Nov.13 (GMM) Romain Grosjean has followed Sebastian Vettel's lead in jumping the gun on his 2015 plans.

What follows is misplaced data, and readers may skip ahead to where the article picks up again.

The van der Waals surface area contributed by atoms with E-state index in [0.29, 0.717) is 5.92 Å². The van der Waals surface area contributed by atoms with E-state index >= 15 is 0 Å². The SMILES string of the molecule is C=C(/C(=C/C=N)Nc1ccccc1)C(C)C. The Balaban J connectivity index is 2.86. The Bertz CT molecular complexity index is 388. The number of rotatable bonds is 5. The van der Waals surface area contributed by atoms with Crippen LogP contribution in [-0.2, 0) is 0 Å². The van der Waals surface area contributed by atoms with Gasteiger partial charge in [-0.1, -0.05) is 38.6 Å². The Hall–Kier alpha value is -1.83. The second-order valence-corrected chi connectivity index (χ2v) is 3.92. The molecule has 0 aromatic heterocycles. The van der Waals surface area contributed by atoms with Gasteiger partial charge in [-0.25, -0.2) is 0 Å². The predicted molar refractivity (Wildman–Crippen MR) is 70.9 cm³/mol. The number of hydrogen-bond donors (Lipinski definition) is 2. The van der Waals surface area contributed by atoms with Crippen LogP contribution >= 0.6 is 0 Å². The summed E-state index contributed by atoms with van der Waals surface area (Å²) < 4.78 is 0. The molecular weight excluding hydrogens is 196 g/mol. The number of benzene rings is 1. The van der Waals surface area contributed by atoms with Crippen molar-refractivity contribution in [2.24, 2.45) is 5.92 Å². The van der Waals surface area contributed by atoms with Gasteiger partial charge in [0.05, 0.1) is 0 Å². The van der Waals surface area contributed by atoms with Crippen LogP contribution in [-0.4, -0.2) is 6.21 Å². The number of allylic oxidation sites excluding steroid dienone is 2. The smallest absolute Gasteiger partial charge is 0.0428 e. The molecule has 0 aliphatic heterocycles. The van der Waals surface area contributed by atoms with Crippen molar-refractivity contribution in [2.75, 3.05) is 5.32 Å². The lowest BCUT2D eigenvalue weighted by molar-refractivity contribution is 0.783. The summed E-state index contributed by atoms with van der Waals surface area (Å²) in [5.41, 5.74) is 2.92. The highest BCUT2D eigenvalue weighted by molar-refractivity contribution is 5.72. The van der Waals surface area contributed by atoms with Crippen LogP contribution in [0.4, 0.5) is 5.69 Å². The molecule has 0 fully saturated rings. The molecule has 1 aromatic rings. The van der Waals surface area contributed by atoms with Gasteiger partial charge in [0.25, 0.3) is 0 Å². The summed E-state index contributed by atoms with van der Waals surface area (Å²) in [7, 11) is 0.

This week, it has already emerged that although Vettel's switch from Red Bull to Ferrari is not yet official, the German told Italian broadcaster Sky in a television feature in Brazil that he is "a driver for Scuderia Ferrari".The Italian team, however, is not yet ready to announce either Vettel's arrival, or even the departure of the apparently McLaren-bound Fernando Alonso."Neither I or anyone else (at Ferrari) have talked about it," new Ferrari president Sergio Marchionne was quoted this week by Italy's Corriere dello Sport."I haven't said that Alonso is going," he insisted.Another open secret in F1 circles is that, despite his earlier candidature to join McLaren-Honda next year, Frenchman Grosjean is now set to stay at Lotus.In fact, he announced via Facebook and Twitter on Wednesday that he is "proud to announce that I'll be racing with Lotus in 2015".The announcement accompanied a graphic captioned with 'Together in 2015', but the social media postings were quickly deleted and a Lotus spokesperson said a "miscommunication" had occurred.Interestingly, Grosjean's new deal could even be related to fellow Frenchman Jean-Eric Vergne's chances of staying with the second Red Bull team Toro Rosso in 2015.Grosjean is strongly backed by the French oil company Total, but with Lotus' new engine deal Mercedes comes Petronas-supplied lubricants and oils.According to Speed Week, Total could be heading to Toro Rosso, whose own oil backer Cepsa looks set to leave F1 altogether in order to sponsor the top Spanish football team Real Madrid.Speed Week reports that Cepsa, a Spanish company, decided to leave Toro Rosso due to disappointing results and the decision to sign the unprecedentedly-young and inexperienced rookie Max Verstappen over the better-prepared Spaniard Carlos Sainz jr.In other F1 sponsor news, a European Union-backed public health group has written to Jean Todt and Bernie Ecclestone demanding that alcohol sponsorship be banned."A ban is only a step away," wrote Times correspondent Kevin Eason, claiming lucrative deals enjoyed by Force India, Williams and McLaren are now at risk.Eurocare secretary-general Mariann Skar confirmed: "Allowing alcohol sponsorship in formula one seems to contradict many official guidelines for the marketing of alcohol and runs against the EU directive, which states that marketing for the consumption of alcohol should not be linked to driving."
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